Recently, I was e-mailed a question that I hear frequently when discussing the Holy Father and his various comments on subjects of interest to pro-life Catholics:
Pope Benedict XVI very directly pointed out that the problem of the Church is within—mainly pointing to the sexual abuse scandals and saying that there must be forgiveness but also justice.
My questions are as follows:
1) What does the pope mean by forgiveness with justice? I consider the lack of admonishing anti-life Catholic public figures, especially politicians, as a lack of justice AND just as terrible a crime as pedophilia (but maybe I am wrong here)?
2) Does this change our attitude towards those who have performed or given into the temptation of murdering their children and then repented?
I am just trying to find the correct responses and attitude.
The quote to which this gentleman refers came from an interview the Holy Father gave during his visit to Lisbon, Portugal. The New York Times reported that the pope said the following regarding the sexual abuse scandals: “The problem, he said, was ‘the sin inside the church’ … ‘Forgiveness is not a substitute for justice.’”
According to CathNews Asia, however, which did not take the Holy Father out of context, he said,
The greatest persecution of the church does not come from the enemies outside, but is born from sin inside the church.... The church has a profound need to relearn penance, to accept purification, to learn on the one hand forgiveness but also the necessity of justice. And forgiveness does not substitute justice.
In responding to the gentleman’s question, therefore, we have to put the Holy Father’s comments in the context of what it means to justly address someone who has, for whatever reason, sinned in a grave manner. Perhaps the individual has even denied that he has committed a sin against God or otherwise pretended that it did not occur. For the purposes of comparing the insult and sacrilege that is committed against Christ by the person who publicly supports aborting the preborn while pretending that there is no problem with his continuing to receive communion, we can honestly say that the Holy Father’s statement applies to that offender in the same way it applies to the sexual abuser. In both cases, the person responsible for the offensive act is a violator of God’s law, Catholic teaching and morality.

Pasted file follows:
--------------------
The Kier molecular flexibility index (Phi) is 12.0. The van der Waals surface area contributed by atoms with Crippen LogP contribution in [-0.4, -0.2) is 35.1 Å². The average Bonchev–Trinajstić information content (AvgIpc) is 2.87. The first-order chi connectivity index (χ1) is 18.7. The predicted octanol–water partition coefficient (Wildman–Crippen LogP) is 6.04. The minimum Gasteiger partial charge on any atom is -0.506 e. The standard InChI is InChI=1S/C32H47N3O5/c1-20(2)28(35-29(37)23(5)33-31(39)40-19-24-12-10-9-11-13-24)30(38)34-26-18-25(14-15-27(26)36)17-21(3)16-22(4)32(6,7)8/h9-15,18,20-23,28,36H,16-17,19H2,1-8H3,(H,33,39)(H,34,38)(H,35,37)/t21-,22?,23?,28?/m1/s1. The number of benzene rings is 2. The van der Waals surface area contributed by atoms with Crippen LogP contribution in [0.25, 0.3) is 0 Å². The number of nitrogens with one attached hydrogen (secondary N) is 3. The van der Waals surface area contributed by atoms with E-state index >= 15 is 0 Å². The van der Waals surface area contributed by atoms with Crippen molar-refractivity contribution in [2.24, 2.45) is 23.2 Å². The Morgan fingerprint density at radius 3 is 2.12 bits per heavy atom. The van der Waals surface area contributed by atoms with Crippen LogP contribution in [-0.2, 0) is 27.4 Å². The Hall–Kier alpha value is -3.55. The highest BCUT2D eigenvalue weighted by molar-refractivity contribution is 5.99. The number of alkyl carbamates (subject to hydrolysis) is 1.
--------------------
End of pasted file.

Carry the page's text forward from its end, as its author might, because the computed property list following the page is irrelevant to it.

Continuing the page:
Regardless, justice comes about by honestly exposing the gravity of the sin committed and making sure that the perpetrator understands that he cannot go on in the same fashion, but must instead seek the forgiveness of God and the forgiveness of those he has offended by his sinful actions. In other words, one cannot even comprehend the need to be forgiven for a serious injustice if he or she is not called to account for the action in the first place.
I am convinced that is what the Holy Father means and what should be applied in any case where a grave sin has been committed, whether it is by a priest, a pederast or a pro-abortion Catholic who refuses to admit or perhaps is not even aware that what he has done is sinful.